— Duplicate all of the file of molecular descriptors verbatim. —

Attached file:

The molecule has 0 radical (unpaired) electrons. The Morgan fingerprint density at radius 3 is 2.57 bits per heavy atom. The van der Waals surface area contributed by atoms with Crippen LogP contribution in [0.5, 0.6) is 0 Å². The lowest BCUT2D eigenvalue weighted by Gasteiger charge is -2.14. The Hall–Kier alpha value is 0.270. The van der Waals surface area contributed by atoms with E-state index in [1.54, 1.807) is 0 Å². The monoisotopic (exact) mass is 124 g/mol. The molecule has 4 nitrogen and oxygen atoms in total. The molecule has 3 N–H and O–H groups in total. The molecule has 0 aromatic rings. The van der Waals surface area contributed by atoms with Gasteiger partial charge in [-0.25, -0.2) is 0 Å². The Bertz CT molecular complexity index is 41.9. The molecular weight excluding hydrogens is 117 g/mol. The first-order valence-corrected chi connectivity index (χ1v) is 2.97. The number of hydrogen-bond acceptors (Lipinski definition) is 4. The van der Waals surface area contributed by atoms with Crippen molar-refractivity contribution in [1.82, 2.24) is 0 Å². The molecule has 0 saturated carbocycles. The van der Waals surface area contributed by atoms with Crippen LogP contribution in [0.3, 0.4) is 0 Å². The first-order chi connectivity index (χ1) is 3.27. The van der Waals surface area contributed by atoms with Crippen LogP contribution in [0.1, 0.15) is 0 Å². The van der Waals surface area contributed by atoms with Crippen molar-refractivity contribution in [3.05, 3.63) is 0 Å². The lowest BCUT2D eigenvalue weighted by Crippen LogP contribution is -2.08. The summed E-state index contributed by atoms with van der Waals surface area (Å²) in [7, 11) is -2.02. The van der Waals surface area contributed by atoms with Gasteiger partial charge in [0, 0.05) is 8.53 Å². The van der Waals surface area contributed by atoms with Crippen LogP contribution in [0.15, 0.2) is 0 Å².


The molecule has 0 radical (unpaired) electrons. The Morgan fingerprint density at radius 3 is 2.57 bits per heavy atom. The van der Waals surface area contributed by atoms with Crippen LogP contribution in [0.5, 0.6) is 0 Å². The lowest BCUT2D eigenvalue weighted by Gasteiger charge is -2.14. The Hall–Kier alpha value is 0.270. The van der Waals surface area contributed by atoms with E-state index in [1.54, 1.807) is 0 Å². The monoisotopic (exact) mass is 124 g/mol. The molecule has 4 nitrogen and oxygen atoms in total. The molecule has 3 N–H and O–H groups in total. The molecule has 0 aromatic rings. The van der Waals surface area contributed by atoms with Gasteiger partial charge in [-0.25, -0.2) is 0 Å². The Bertz CT molecular complexity index is 41.9. The molecular weight excluding hydrogens is 117 g/mol. The first-order valence-corrected chi connectivity index (χ1v) is 2.97. The number of hydrogen-bond acceptors (Lipinski definition) is 4. The van der Waals surface area contributed by atoms with Crippen molar-refractivity contribution in [1.82, 2.24) is 0 Å². The molecule has 0 saturated carbocycles. The van der Waals surface area contributed by atoms with Crippen LogP contribution in [0.3, 0.4) is 0 Å². The first-order chi connectivity index (χ1) is 3.27. The van der Waals surface area contributed by atoms with Crippen LogP contribution in [0.1, 0.15) is 0 Å². The van der Waals surface area contributed by atoms with Crippen molar-refractivity contribution in [3.05, 3.63) is 0 Å². The lowest BCUT2D eigenvalue weighted by Crippen LogP contribution is -2.08. The summed E-state index contributed by atoms with van der Waals surface area (Å²) in [7, 11) is -2.02. The van der Waals surface area contributed by atoms with Gasteiger partial charge in [0, 0.05) is 8.53 Å². The van der Waals surface area contributed by atoms with Crippen LogP contribution in [0.15, 0.2) is 0 Å².